Sex for Dummies by Dr. Ruth К. Westheimer
Humans have been having scx since time immemorial, and not much changed as the centuries slid by. Then in the 1960s, the Pill came out, and the scxual revolution was said to begin. But the past 25 years, which coincidentally is the period when I first became well known, have seen the most major advancements.
People are talking to each other about their love needs, and as a result, they’re more satisfied with their scx lives. And although we’ve made progress, more needs to be done.
First of all, millions of young people are just beginning their scxual lives.
They need to be taught what to do and how to do it. Secondly, millions of adults are still having scx the way cave men and women did in the Stone Age. For whatever reason, the message that terrific scx is possible hasn’t penetrated. Finally, many people are still derailed by scxual myths. So although the need for this book has lessened since it first came out, especially for the hundreds of thousands who’ve bought it here and those who purchased it in the 26 other languages into which it’s been translated, my job of educating people about good love functioning is not yet over.
How people learn about scx has a great deal to do with how well equipped they are to have scx. So where did most of you learn about scx? You learned a little bit from your parents and a little bit at school. But because much of this information was, rightfully, passed on before you were really ready to use it, it may not have meant all that much to you, and so it didn’t totally sink in.
Later on, if you had another class, you probably felt the need to act blase, as if you knew it all, and you may not have bothered to listen. This Catch-22 makes having good scx difficult — you get the information before you need it, and you forget what you learned by the time you do need it. Or you get the facts so confused that they’re not helpful to you.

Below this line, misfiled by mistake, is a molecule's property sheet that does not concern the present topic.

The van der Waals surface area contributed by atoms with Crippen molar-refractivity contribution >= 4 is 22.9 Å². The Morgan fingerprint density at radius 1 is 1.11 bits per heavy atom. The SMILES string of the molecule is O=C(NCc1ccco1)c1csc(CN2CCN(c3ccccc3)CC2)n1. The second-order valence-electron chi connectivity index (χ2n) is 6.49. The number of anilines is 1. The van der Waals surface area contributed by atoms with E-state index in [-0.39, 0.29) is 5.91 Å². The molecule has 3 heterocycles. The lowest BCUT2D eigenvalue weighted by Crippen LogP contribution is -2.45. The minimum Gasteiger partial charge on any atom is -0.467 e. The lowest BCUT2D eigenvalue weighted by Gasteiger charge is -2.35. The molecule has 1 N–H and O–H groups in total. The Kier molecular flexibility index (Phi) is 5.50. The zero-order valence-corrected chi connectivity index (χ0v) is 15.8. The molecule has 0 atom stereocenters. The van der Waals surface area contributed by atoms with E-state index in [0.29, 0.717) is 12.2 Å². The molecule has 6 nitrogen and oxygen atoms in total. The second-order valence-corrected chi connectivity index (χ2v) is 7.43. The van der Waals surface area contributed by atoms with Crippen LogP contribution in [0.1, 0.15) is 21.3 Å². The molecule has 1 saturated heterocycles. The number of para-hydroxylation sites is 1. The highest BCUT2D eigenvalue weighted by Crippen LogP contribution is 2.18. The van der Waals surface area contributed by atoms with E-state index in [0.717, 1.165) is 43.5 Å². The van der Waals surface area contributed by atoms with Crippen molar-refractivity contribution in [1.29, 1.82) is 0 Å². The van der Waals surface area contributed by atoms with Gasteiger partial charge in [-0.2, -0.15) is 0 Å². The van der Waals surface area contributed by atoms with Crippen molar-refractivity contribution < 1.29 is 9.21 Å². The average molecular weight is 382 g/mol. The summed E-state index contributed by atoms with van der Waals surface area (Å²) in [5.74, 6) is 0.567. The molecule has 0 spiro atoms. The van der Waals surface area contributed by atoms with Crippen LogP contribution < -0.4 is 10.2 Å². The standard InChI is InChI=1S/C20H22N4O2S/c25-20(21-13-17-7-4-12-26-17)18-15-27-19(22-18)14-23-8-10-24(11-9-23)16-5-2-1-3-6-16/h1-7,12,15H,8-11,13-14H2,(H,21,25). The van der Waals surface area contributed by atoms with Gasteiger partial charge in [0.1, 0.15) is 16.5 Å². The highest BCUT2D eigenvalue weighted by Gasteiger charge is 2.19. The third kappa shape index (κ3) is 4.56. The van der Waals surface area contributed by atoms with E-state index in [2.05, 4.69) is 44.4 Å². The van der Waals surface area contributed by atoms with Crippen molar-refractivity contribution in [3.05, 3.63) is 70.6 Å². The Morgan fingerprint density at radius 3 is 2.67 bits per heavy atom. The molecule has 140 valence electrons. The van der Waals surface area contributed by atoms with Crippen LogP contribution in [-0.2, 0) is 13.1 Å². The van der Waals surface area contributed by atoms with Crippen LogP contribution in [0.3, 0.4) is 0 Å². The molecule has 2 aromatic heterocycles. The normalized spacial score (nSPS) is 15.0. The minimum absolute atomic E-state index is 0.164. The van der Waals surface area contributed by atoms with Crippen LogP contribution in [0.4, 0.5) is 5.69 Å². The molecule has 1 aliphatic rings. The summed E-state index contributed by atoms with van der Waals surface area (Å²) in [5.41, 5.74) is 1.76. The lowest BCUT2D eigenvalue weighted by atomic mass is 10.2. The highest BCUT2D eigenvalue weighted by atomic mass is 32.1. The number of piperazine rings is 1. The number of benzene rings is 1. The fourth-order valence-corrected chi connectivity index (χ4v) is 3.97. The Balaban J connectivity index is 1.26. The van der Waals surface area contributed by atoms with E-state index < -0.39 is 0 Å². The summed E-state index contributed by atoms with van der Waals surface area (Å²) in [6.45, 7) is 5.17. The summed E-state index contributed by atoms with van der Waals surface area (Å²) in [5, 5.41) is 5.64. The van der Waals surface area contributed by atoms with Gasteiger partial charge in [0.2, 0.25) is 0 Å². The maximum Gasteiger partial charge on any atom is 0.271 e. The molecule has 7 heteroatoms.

Our children are the same way. Often, despite our best efforts as parents, kids are more likely to pay attention to what they hear on the street or in the locker room or at a sleepover. How much of this information is accurate is anybody’s guess.
But even though some of this information is true, it leads only to more confusion, because it doesn’t match the sexual myths that are also out there. And when you’re confused don’t you often end up not paying attention to anything you’ve heard — preferring to trust your instincts?
Unfortunately, in sexual matters, trusting your instincts can often lead to problems.
In the end, you let trial and error become the teacher of last resort. And when that happens, not unexpectedly, you can often make serious mistakes — such as becoming pregnant when you don’t intend to be, or catching a sexually transmitted disease, or, at the very least, having a less-than-satisfactory scx life, or going through your entire life never having terrific scx.
In the 21st century, this process of misinformation and confusion can’t continue. In the past, we had rules in place to guide us so that, even if we didn’t understand human sexuality all that well, as long as we followed the rules and got married before having sex, we couldn’t stray too far.
But over the past 40 years, these rules have begun to disintegrate badly.
Some people would say the results — millions of unintended pregnancies, millions of single parents, vast numbers of people with sexually transmitted diseases — were predictable.